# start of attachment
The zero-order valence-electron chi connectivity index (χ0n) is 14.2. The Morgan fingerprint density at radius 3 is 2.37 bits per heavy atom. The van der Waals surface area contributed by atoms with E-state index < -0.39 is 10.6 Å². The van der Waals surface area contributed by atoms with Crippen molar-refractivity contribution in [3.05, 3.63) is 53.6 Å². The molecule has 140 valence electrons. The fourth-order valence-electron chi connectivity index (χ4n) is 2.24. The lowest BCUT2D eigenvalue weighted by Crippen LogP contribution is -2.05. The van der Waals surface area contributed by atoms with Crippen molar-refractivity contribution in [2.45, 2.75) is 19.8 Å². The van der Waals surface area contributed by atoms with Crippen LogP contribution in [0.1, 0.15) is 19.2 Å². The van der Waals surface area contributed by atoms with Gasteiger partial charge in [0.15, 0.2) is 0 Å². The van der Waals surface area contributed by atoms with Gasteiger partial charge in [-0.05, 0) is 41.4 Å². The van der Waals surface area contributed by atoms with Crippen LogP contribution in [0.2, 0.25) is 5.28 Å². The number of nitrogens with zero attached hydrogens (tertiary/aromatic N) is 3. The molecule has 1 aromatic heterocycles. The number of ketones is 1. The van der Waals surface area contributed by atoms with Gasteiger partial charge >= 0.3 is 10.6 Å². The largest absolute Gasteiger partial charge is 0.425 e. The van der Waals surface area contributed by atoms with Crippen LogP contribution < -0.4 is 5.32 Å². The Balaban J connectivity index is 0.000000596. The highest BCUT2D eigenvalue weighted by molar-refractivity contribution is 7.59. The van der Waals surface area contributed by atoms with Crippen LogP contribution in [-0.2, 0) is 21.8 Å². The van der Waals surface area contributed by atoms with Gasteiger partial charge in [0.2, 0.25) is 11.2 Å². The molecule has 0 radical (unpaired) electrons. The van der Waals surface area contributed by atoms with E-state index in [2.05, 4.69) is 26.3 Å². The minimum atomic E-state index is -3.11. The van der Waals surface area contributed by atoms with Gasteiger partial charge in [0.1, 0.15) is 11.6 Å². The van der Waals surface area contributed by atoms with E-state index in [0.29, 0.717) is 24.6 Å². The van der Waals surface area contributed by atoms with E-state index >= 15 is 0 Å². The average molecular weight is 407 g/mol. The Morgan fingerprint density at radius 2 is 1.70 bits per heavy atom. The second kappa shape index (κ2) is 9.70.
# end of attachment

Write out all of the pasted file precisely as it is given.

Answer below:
The zero-order valence-electron chi connectivity index (χ0n) is 14.2. The Morgan fingerprint density at radius 3 is 2.37 bits per heavy atom. The van der Waals surface area contributed by atoms with E-state index < -0.39 is 10.6 Å². The van der Waals surface area contributed by atoms with Crippen molar-refractivity contribution in [3.05, 3.63) is 53.6 Å². The molecule has 140 valence electrons. The fourth-order valence-electron chi connectivity index (χ4n) is 2.24. The lowest BCUT2D eigenvalue weighted by Crippen LogP contribution is -2.05. The van der Waals surface area contributed by atoms with Crippen molar-refractivity contribution in [2.45, 2.75) is 19.8 Å². The van der Waals surface area contributed by atoms with Crippen LogP contribution in [0.1, 0.15) is 19.2 Å². The van der Waals surface area contributed by atoms with Gasteiger partial charge in [0.15, 0.2) is 0 Å². The van der Waals surface area contributed by atoms with Gasteiger partial charge in [-0.05, 0) is 41.4 Å². The van der Waals surface area contributed by atoms with Crippen LogP contribution in [0.2, 0.25) is 5.28 Å². The number of nitrogens with zero attached hydrogens (tertiary/aromatic N) is 3. The molecule has 1 aromatic heterocycles. The number of ketones is 1. The van der Waals surface area contributed by atoms with Gasteiger partial charge >= 0.3 is 10.6 Å². The largest absolute Gasteiger partial charge is 0.425 e. The van der Waals surface area contributed by atoms with Crippen LogP contribution < -0.4 is 5.32 Å². The Balaban J connectivity index is 0.000000596. The highest BCUT2D eigenvalue weighted by molar-refractivity contribution is 7.59. The van der Waals surface area contributed by atoms with Crippen LogP contribution in [-0.2, 0) is 21.8 Å². The van der Waals surface area contributed by atoms with Gasteiger partial charge in [0.2, 0.25) is 11.2 Å². The molecule has 0 radical (unpaired) electrons. The van der Waals surface area contributed by atoms with E-state index in [2.05, 4.69) is 26.3 Å². The minimum atomic E-state index is -3.11. The van der Waals surface area contributed by atoms with Gasteiger partial charge in [0.1, 0.15) is 11.6 Å². The van der Waals surface area contributed by atoms with E-state index in [0.29, 0.717) is 24.6 Å². The van der Waals surface area contributed by atoms with E-state index >= 15 is 0 Å². The average molecular weight is 407 g/mol. The Morgan fingerprint density at radius 2 is 1.70 bits per heavy atom. The second kappa shape index (κ2) is 9.70.